Plato: Letters to my Son

ISBN-10: 0956035388, RPR £9.99
Published March 2013

An eagle’s old age is better than the youth of a sparrow. —Greek proverb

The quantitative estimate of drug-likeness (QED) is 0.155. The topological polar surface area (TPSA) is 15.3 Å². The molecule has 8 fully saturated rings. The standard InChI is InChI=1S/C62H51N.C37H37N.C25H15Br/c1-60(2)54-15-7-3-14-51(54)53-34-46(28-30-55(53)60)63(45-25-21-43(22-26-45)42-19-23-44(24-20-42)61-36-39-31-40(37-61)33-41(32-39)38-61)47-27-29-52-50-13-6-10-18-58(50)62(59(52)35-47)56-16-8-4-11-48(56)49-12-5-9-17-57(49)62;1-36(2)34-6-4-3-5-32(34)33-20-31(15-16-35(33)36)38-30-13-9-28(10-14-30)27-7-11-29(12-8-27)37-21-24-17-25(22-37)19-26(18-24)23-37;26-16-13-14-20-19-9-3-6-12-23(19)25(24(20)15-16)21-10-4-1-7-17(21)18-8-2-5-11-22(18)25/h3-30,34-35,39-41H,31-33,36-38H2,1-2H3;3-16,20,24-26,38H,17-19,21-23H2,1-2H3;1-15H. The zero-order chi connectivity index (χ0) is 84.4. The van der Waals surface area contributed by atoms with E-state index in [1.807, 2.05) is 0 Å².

‘Letters to my Son’ is inspired by an obscure and apocryphal fragment in Diogenes Laertius purporting to be Plato’s will, in which the great philosopher bequeaths his possessions to his son Adimantes. Burton runs with this idea, ‘channelling’ Plato dictating letters to this mysterious son from his deathbed. Plato never married, and moreover was likely a homosexual who overtly eschewed family life. Therefore, this intriguing literary device leaves the reader guessing as to the boy’s true relationship to the much older man … The union of genuine philosophical exposition with the format of an instructive letter recalls Seneca’s ‘Letters to Lucilius’. Burton excels at this Stoic style: to the point, witty, and easy to read. —The Spectator

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